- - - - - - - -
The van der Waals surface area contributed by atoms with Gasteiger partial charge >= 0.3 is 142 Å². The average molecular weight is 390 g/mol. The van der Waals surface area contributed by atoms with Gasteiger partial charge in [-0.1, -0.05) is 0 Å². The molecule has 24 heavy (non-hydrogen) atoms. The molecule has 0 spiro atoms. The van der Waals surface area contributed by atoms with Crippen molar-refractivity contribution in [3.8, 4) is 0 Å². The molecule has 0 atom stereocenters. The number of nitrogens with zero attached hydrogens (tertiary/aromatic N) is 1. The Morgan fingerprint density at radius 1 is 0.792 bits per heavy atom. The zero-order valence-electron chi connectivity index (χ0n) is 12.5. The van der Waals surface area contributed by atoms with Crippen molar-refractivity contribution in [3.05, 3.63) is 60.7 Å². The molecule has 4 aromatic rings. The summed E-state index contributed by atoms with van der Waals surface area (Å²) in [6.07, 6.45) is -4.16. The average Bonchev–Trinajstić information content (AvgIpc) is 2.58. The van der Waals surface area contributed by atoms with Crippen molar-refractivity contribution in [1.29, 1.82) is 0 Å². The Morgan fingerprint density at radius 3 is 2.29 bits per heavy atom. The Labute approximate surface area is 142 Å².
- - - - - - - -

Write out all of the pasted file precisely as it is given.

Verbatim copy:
The van der Waals surface area contributed by atoms with Gasteiger partial charge >= 0.3 is 142 Å². The average molecular weight is 390 g/mol. The van der Waals surface area contributed by atoms with Gasteiger partial charge in [-0.1, -0.05) is 0 Å². The molecule has 24 heavy (non-hydrogen) atoms. The molecule has 0 spiro atoms. The van der Waals surface area contributed by atoms with Crippen molar-refractivity contribution in [3.8, 4) is 0 Å². The molecule has 0 atom stereocenters. The number of nitrogens with zero attached hydrogens (tertiary/aromatic N) is 1. The Morgan fingerprint density at radius 1 is 0.792 bits per heavy atom. The zero-order valence-electron chi connectivity index (χ0n) is 12.5. The van der Waals surface area contributed by atoms with Crippen molar-refractivity contribution in [3.05, 3.63) is 60.7 Å². The molecule has 4 aromatic rings. The summed E-state index contributed by atoms with van der Waals surface area (Å²) in [6.07, 6.45) is -4.16. The average Bonchev–Trinajstić information content (AvgIpc) is 2.58. The van der Waals surface area contributed by atoms with Crippen molar-refractivity contribution in [1.29, 1.82) is 0 Å². The Morgan fingerprint density at radius 3 is 2.29 bits per heavy atom. The Labute approximate surface area is 142 Å².